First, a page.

Taiyaki is a fish-shaped pancake filled with bean jam. Nostalgic stores and houses stand on the car-free Nawate street. In the center of Nawate street, Taiyaki Furusato is open next to the Frog Daimyojin (the temple where the deity is enshrined).
Tai is red snapper or sea bream. It’s a premium ingredient associated with holidays and other celebratory occasions in Japan. Taiyaki doesn’t contain any fish, however. It’s actually a sweet snack made from an egg batter and baked in a mold that just happens to be shaped like a red snapper. The shape of the snack gives it a cute, festive touch, plus it’s a lot cheaper than an actual tai.
Furusato makes a couple of versions, one with the traditional sweet red bean paste filling, a savory version with a sausage inside, a custard filled version, and one with ice cream (seasonal). This shop uses high quality ingredients and unlike most taiyaki shops, they actually make their own red bean paste filling. All the taiyaki are made in individual custom molds that are found nowhere else but at Furusato.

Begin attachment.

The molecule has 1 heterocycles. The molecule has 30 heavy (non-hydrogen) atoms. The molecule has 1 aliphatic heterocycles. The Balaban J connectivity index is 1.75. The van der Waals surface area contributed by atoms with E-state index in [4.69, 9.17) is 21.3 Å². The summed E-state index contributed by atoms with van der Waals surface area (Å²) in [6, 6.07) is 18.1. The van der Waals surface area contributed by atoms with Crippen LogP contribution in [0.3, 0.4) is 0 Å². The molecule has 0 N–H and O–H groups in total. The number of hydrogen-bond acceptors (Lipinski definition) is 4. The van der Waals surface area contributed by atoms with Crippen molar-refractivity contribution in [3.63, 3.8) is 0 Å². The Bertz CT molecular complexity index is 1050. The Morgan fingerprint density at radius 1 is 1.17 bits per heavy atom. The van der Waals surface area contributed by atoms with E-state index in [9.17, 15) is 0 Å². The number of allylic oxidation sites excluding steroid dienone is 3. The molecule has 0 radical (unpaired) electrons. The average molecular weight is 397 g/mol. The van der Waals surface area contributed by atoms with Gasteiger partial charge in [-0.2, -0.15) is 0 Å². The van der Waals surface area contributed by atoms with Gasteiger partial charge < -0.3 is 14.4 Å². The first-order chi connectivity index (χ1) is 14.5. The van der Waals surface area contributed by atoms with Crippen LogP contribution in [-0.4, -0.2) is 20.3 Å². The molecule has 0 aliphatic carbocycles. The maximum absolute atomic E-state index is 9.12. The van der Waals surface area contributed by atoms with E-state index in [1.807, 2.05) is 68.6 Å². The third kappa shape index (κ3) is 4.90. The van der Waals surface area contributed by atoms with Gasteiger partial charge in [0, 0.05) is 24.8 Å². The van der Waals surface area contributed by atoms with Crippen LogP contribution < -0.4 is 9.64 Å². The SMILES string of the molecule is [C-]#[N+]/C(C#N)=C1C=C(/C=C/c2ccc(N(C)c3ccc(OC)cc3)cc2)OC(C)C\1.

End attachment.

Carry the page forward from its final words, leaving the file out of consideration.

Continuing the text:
This is the sausage version of taiyaki, which is surprisingly tasty. It has a bit of mayo and shichimi spice inside as well. The sausage taiyaki shows up in the manga and anime Orange. At ¥150, it’s a very popular treat that is known even in Taiwan.
Grab one of these delicious snacks and eat it while walking around Nawate Street. Be wary of the New Year’s holidays and festival days though, as Furusato will often have a long line of eager customers waiting to get their own taiyaki. Taiyaki also makes a great take-home souvenir.
At weekday night, Furusato opens up the UO Cafe & Bar nextdoor where you can enjoy some taiyaki with a drink until 10 p.m (occasionally close).